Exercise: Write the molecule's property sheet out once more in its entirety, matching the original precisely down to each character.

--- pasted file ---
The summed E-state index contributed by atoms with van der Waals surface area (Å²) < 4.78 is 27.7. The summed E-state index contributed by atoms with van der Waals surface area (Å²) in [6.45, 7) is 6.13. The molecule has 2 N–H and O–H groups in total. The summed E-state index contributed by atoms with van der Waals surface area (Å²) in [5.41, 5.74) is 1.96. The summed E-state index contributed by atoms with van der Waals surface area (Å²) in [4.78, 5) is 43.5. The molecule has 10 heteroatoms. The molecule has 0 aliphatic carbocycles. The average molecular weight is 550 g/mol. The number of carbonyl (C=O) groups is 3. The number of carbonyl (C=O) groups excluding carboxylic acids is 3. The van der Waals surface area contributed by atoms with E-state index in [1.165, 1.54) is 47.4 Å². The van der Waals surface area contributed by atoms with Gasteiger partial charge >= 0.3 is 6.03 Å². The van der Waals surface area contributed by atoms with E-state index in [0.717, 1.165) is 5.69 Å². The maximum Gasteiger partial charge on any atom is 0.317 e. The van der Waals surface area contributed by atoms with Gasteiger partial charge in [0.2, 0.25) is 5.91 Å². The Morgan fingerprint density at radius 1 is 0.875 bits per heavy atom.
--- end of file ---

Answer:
The summed E-state index contributed by atoms with van der Waals surface area (Å²) < 4.78 is 27.7. The summed E-state index contributed by atoms with van der Waals surface area (Å²) in [6.45, 7) is 6.13. The molecule has 2 N–H and O–H groups in total. The summed E-state index contributed by atoms with van der Waals surface area (Å²) in [5.41, 5.74) is 1.96. The summed E-state index contributed by atoms with van der Waals surface area (Å²) in [4.78, 5) is 43.5. The molecule has 10 heteroatoms. The molecule has 0 aliphatic carbocycles. The average molecular weight is 550 g/mol. The number of carbonyl (C=O) groups is 3. The number of carbonyl (C=O) groups excluding carboxylic acids is 3. The van der Waals surface area contributed by atoms with E-state index in [1.165, 1.54) is 47.4 Å². The van der Waals surface area contributed by atoms with Gasteiger partial charge >= 0.3 is 6.03 Å². The van der Waals surface area contributed by atoms with E-state index in [0.717, 1.165) is 5.69 Å². The maximum Gasteiger partial charge on any atom is 0.317 e. The van der Waals surface area contributed by atoms with Gasteiger partial charge in [0.2, 0.25) is 5.91 Å². The Morgan fingerprint density at radius 1 is 0.875 bits per heavy atom.